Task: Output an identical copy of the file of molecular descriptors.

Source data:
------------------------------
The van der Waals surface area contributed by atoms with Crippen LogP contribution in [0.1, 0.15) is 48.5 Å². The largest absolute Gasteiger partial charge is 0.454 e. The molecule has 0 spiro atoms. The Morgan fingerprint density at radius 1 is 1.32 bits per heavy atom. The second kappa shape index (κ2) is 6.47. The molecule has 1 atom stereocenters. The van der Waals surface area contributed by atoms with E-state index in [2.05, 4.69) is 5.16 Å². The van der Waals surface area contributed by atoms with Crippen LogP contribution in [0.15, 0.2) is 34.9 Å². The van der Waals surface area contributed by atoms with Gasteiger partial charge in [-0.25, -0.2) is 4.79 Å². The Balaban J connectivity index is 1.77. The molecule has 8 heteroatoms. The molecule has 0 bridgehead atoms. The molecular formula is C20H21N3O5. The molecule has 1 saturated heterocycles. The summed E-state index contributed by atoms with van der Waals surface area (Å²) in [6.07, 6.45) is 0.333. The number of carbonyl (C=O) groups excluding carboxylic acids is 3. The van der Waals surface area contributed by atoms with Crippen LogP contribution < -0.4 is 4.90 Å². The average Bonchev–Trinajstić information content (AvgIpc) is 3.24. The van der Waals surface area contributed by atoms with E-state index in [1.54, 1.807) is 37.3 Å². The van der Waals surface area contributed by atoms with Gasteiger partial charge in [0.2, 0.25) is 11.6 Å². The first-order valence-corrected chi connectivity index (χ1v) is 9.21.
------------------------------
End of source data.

The van der Waals surface area contributed by atoms with Crippen LogP contribution in [0.1, 0.15) is 48.5 Å². The largest absolute Gasteiger partial charge is 0.454 e. The molecule has 0 spiro atoms. The Morgan fingerprint density at radius 1 is 1.32 bits per heavy atom. The second kappa shape index (κ2) is 6.47. The molecule has 1 atom stereocenters. The van der Waals surface area contributed by atoms with E-state index in [2.05, 4.69) is 5.16 Å². The van der Waals surface area contributed by atoms with Crippen LogP contribution in [0.15, 0.2) is 34.9 Å². The van der Waals surface area contributed by atoms with Gasteiger partial charge in [-0.25, -0.2) is 4.79 Å². The Balaban J connectivity index is 1.77. The molecule has 8 heteroatoms. The molecule has 0 bridgehead atoms. The molecular formula is C20H21N3O5. The molecule has 1 saturated heterocycles. The summed E-state index contributed by atoms with van der Waals surface area (Å²) in [6.07, 6.45) is 0.333. The number of carbonyl (C=O) groups excluding carboxylic acids is 3. The van der Waals surface area contributed by atoms with Crippen LogP contribution < -0.4 is 4.90 Å². The average Bonchev–Trinajstić information content (AvgIpc) is 3.24. The van der Waals surface area contributed by atoms with E-state index in [1.54, 1.807) is 37.3 Å². The van der Waals surface area contributed by atoms with Gasteiger partial charge in [0.2, 0.25) is 11.6 Å². The first-order valence-corrected chi connectivity index (χ1v) is 9.21.